Background to my store undead army. The locations and time-line is vague enough for it to be placed in any number of fantasy settings.The rule set I am using is currently Kings of War from Mantic. Kings of War game rules can be used in a number of fantasy settings and I encourage everyone who has not done so to try them out.
I believe many people are under misconception that certain fantasy armies are good and others evil. In an age where it is common for people carry axes and swords.Where folk can be killed due to their race and/or religious beliefs, quite openly and their deaths welcomed. Where many castles have torture chambers. Good and evil can cease to carry any meaning.
Undead armies in particular are nearly always portrayed as the bad guy. How many times has the word evil preceded ghost or dead. Though I am of the belief that folk do not return from the dead for no good reason. Anyone who has seen “The crow” may agree with this.
While I am not trying to create an army of heroic, dead, good-guys. What I am trying to present is a more balanced view, of an army containing flawed yet honourable individuals who happen to be on the wrong side of life.
Kings of Death
They hail from the ruins of Ceargwarchodwyr. In life they were a force of brutal but honourable warriors. Sworn to protect their fortress and the roads from any who would challenge them. Ceargwarchodwyr was also a military academy of incredibly high standards. They would accept only the strong and most courageous fighters of all the land. Training was brutal, long hours and tough physical and mental challenges over seen by a graduate. Death and injury was not uncommon among prospects. Upon completion of training usually at a battle a prospect was welcomed as family member.
The Oaths taken by prospects upon elevation were binding and complete. They swore fealty to their order, the roads, their comrades. They swore against dishonour, cowardice and dishonesty. They were not however a deeply philosophical or spiritual people, though they may have started that way. Having hailed from many backgrounds the warriors had one part of philosophy that united them which was courage. The differences in each faith mattered less and less over time. Even the binding vows that were still made were misunderstood as “mere ritual”, as “courage is the true soul of life”.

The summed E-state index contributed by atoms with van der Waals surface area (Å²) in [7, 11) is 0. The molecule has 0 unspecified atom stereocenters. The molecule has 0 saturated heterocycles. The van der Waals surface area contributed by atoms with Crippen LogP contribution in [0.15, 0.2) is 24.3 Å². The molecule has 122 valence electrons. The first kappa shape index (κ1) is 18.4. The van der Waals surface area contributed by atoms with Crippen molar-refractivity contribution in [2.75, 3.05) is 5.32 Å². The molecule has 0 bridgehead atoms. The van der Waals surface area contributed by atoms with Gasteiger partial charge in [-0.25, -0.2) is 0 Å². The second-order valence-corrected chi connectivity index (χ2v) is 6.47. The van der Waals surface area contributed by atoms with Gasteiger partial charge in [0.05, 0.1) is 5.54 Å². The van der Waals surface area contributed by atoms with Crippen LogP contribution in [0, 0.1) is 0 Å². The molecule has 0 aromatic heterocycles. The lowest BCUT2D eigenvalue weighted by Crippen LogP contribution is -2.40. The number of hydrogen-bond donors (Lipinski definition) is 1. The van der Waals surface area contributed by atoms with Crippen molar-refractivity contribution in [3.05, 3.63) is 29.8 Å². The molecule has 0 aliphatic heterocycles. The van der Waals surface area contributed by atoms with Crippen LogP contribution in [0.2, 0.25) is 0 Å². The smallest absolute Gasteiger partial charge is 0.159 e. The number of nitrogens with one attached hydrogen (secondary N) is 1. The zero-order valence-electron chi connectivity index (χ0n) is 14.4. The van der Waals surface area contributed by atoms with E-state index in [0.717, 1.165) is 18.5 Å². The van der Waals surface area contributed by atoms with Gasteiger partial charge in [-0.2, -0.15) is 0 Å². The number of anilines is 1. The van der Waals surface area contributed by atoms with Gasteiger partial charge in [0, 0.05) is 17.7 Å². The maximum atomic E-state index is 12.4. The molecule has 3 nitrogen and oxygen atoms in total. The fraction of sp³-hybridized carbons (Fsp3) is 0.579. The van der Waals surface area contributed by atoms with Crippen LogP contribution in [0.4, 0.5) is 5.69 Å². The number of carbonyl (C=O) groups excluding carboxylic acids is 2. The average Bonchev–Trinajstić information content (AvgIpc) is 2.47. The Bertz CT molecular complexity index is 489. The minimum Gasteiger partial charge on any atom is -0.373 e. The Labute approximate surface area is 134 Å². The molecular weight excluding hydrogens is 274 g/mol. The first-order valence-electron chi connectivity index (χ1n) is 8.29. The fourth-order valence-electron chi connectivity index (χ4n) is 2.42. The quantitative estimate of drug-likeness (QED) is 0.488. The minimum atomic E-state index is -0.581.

Their responsibility was to protect trade routes and lines of communication. They maintained several keeps at various intersections. Their enemies could be anyone, and once found the wardens would demand reparations for the transgressions. For small groups of brigands this usually amounted to all their possessions and their lives. Were any quarry to have origins in a village, town or larger settlement a tribute for reparations would be demanded from the leaders. If the tribute could not be met, the city would be besieged and tribute taken by force.
The Wardens built a number with the many settlements of the different races across the lands. This aided the towns for trade in times of peace, though hindered the machinations of the ambitious warlords. Most of the worldly languages were learned and news began to travel fast. Ceargwarchodwyr was set to become one of the dominating powers of the world. Diplomacy and trade however is a two way street and no King needed reminding of to whom they defer…
It did not take long for the enemies of Ceargwarchodwyr to begin to conspire. A well placed bribe to the lord and chancellor of the keep to ‘look the other way’ so as “Individual Kings may decide to exact their own justice, without troubling the brave Wardens” was all that was needed. And soon Ceargwarchodwyr itself was besieged. The lords who had broken their word were eradicated by the forces which they swore against. The resultant backlash of power breached the fortress walls and the enemy poured in.
For the warriors who remained true, they found themselves on the loosing side of the battle. Unable to keep their vows, betrayed and outflanked they soon were all defeated. The remaining keeps remained steadfast though eventually they all succumbed. The binding forces, upon which they had sworn refused to let them rest in peace. They had sword upon their lives, to the land herself that the roads will always be safe, to the sanctity of their fortress and to each other. Once the vows were broken the imbalance was clear – storms, earthquakes and diseases tore through the lands they once protected. Propaganda was spread regarding the “true dark nature” of the once noble protectors. The intemperate world added “proof” and the people cursed and then forgot their former wardens.
Next time – survival in un-life and the cult of death